Maybe Farolyn needs to hook me up with classroom management ideas! Sounds like her experience from Laurel working with her large number of students may have given her some good experience.

Cookies tomorrow! weeeeeeee.....

Crazy video

So I was lurking the internet trying to find inspiration for a blog tonight and I found this crazy youtube video.

It is a collaborative art project. The video itself plays for 1 minute and 45 seconds in total. The song that narrates the video I find VERY annoying. Sigh. However, it is kind of cool. If you have a youtube ID just log onto the website and when the video plays click on the video to add a comment. The options after you click on the video allow you to choose a text box, type in text, then choose a color for the text box. Pretty sweet I think. I tried it twice. If you watch it my quotes show up pretty fast under "Mandeesa5".

Enjoy. Try not to shoot yourself in the head from the annoying song.


Cookies !

I AM SO EXCITED TO MAKE COOKIES THIS WEEK !!!! and justify it by being able to say I am working on my final project !

I make these cookies from scratch every christmas for all my friends. THey taste sooo good but it is a really involved process that I don't think I will have time for this week. 

I will find some other easier to do ones, and easy to decorate ones and we are going to have some cookie fun ! WOO WOO !

Here is a video of a cookie lab for an art foundations course in color. But non art majors take this class and supplies for this class have gotten expensive. THe professor solves this problem with this cookie color activity! THe one girl talking about passion is  crazy, don't mind her. 

Even thought I was not there for last class I am glad to hear that my presentation on Tiravanija and relational aesthetics was an influence on deciding our final class project. I have learned a lot about not only collaborative art, but contemporary art in general through this class that I wasn't exposed to before, it has even influenced my thesis topic that I am proposing. Eager to end the semester with some yummy cookies!


Collaborative Cooking

Community Portrait Project

The project was anchored in Wendy Ewald's fall semester class Collaborative Art: Theory and Practice of Working with a Community. Both the campus community collaboration project and the Practice of Collaborative Art Class culminated with the large-scale public works mounted across the Amherst College Community and an exhibition at the Mead Art Museum. The exhibition includes a catalogue being published in 2009 highlighting the complete semester long experience.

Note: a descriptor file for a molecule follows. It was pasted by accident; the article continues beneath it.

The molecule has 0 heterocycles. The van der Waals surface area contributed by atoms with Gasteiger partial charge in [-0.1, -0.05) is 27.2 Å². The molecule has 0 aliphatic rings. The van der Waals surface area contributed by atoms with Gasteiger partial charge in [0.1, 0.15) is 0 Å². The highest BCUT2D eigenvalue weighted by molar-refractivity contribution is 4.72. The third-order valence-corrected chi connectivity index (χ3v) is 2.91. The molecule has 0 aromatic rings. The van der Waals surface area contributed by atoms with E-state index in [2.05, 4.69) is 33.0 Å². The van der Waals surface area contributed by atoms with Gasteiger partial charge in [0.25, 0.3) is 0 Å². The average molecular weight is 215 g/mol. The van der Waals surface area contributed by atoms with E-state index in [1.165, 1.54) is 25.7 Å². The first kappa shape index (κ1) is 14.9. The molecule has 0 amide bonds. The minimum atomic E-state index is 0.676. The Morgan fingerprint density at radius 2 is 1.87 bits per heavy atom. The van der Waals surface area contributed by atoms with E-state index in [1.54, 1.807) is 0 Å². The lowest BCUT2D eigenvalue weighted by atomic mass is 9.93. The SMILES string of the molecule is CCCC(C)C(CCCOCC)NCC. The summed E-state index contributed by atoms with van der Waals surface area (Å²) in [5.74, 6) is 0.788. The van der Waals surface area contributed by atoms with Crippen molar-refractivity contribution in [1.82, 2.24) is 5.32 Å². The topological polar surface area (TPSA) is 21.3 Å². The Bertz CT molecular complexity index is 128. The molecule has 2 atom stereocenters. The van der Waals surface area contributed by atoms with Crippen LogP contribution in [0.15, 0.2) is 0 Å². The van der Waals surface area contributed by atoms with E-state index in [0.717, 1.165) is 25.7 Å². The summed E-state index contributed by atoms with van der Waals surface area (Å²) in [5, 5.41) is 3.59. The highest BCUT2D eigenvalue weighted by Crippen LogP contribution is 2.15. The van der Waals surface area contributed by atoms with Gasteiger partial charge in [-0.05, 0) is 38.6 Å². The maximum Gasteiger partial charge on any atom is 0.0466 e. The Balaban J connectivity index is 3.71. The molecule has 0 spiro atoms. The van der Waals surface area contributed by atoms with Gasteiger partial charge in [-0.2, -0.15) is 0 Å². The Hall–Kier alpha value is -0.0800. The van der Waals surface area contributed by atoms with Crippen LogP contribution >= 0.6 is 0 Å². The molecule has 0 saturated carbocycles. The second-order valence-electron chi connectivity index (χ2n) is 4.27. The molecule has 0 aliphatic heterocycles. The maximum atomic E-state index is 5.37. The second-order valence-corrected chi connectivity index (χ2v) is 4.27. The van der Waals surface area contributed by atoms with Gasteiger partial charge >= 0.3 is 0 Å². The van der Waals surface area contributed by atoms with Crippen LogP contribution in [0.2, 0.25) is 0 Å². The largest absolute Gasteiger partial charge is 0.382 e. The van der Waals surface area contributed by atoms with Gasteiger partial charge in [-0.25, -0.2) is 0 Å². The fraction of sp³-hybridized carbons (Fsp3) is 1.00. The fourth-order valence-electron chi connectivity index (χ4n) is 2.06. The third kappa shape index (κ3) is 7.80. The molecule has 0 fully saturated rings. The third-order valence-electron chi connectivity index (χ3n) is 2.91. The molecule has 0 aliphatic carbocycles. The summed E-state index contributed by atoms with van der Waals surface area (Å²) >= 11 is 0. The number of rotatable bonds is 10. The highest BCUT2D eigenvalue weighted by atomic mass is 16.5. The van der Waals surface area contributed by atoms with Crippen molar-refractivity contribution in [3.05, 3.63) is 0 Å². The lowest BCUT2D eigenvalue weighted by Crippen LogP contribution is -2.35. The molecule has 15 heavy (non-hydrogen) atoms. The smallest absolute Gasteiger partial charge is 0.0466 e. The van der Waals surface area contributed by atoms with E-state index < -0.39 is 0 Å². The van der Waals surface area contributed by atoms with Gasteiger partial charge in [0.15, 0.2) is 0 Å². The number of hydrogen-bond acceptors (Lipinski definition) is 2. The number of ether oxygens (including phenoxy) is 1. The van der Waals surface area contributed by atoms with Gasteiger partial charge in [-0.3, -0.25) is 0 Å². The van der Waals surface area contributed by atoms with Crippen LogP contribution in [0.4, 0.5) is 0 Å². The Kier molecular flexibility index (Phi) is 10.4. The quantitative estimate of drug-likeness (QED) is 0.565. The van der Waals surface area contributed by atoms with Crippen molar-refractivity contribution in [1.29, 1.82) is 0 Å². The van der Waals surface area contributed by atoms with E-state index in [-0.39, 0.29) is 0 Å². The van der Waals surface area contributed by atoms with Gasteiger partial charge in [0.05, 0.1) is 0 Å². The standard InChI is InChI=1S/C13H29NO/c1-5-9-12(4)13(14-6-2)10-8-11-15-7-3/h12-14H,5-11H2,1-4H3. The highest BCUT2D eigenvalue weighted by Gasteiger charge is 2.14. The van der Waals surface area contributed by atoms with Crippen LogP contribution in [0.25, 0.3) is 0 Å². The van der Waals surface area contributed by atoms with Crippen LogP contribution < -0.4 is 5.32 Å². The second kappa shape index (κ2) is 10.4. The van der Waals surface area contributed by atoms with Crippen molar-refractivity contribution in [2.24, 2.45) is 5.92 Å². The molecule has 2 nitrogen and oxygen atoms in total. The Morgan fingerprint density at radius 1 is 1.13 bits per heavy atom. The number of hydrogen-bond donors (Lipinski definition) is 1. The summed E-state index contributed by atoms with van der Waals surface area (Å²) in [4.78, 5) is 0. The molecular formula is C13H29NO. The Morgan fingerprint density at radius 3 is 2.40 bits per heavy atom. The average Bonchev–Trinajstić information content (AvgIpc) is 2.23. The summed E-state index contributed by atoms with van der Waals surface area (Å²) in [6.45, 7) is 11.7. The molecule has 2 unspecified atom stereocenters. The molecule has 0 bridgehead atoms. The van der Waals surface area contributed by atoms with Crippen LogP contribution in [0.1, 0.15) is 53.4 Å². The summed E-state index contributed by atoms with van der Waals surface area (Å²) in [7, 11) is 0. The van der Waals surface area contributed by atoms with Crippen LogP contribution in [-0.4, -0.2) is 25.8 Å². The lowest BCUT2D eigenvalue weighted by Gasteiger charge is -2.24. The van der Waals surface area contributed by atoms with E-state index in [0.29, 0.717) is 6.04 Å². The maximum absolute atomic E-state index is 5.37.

Community Portrait Project Enlivens Campus written by Amherst College student Terry Jarrett. Below are excerpts from the article. Click here for full article.

"Thanks to the Collaborative Art: Practice and Theory of Working With a Community seminar, six 12.5 by 30 feet triptychs with both photographs and oil pastel portraits have been put up across the campus, as well as in the Mead Art Museum. Each triptych has a portrait or photograph of a student, a professor and an Amherst staff member and includes a corresponding quotes."

"A lot of work went into turning these 18 faces into meaningful art. With the help of Artists-in-Residence Wendy Ewald and Brett Cook, the seminar students dedicated two weeks to interviewing their muses and creating the base work for the art. The seminar also met frequently over dinner in Valentine Hall to discuss the social and educational realities that they each faced, and wanted to represent through the art."

"On Sept. 28 the seminar helped coordinate a public celebration on the Valentine Quad. At this celebration all Amherst community members were invited to help color in the triptychs. There were also musical performers and local food in Valentine Dining Hall."

SnickerDOODLE- "to scribble frosting and sprinkles absentmindedly."

Collaborative Cookie-Making: Drop In and Decorate Cookies for Donation was organized by two friends: an artist/experienced baker and "bake-o-phobe." Family and friends are invited to decorate cookies. Once complete, the cookies are wrapped in a cellophane bag and given to an emergency shelter for Latino families. Click here for more information. 



Collaborative work with my 7th graders

Hi. So Thursdays I have a team of 10 7th graders that I work with. We are creating a project together and I find it hard to have them collaborate. Today, I even had them do a little team building exercise called the "Peanut Butter Pit (of Doom)" and I found two of my most vocal students wanted to be "leaders" though no leaders are required on the exercise. I had to say to them, "there is no 'I' in team" and I felt like a grandma saying that to them. Sure enough, Rezan and Myesha took the lead role in the exercise and I tried my best to moderate. It is kind of difficult to try and get the other students engaged when they allow Rezan and Myesha to take leader roles.